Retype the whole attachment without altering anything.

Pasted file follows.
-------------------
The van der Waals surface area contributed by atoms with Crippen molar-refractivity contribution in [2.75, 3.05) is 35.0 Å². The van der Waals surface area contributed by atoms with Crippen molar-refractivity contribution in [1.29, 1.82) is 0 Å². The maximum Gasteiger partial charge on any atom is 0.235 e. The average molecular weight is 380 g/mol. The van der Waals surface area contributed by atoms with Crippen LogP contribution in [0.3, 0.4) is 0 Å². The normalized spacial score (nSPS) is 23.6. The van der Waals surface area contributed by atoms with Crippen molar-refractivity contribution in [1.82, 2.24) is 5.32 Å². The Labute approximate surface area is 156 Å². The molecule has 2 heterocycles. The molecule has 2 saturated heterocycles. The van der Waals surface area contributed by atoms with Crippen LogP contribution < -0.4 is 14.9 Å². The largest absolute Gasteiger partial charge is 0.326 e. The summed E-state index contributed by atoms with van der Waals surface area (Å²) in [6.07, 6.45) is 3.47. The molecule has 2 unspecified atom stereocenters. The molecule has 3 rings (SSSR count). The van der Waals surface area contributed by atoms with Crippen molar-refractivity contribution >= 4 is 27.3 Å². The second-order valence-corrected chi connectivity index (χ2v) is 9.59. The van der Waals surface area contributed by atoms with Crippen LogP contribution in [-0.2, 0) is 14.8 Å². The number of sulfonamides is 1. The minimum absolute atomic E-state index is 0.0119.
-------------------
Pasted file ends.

The van der Waals surface area contributed by atoms with Crippen molar-refractivity contribution in [2.75, 3.05) is 35.0 Å². The van der Waals surface area contributed by atoms with Crippen molar-refractivity contribution in [1.29, 1.82) is 0 Å². The maximum Gasteiger partial charge on any atom is 0.235 e. The average molecular weight is 380 g/mol. The van der Waals surface area contributed by atoms with Crippen LogP contribution in [0.3, 0.4) is 0 Å². The normalized spacial score (nSPS) is 23.6. The van der Waals surface area contributed by atoms with Crippen molar-refractivity contribution in [1.82, 2.24) is 5.32 Å². The Labute approximate surface area is 156 Å². The molecule has 2 heterocycles. The molecule has 2 saturated heterocycles. The van der Waals surface area contributed by atoms with Crippen LogP contribution < -0.4 is 14.9 Å². The largest absolute Gasteiger partial charge is 0.326 e. The summed E-state index contributed by atoms with van der Waals surface area (Å²) in [6.07, 6.45) is 3.47. The molecule has 2 unspecified atom stereocenters. The molecule has 3 rings (SSSR count). The van der Waals surface area contributed by atoms with Crippen molar-refractivity contribution >= 4 is 27.3 Å². The second-order valence-corrected chi connectivity index (χ2v) is 9.59. The van der Waals surface area contributed by atoms with Crippen LogP contribution in [-0.2, 0) is 14.8 Å². The number of sulfonamides is 1. The minimum absolute atomic E-state index is 0.0119.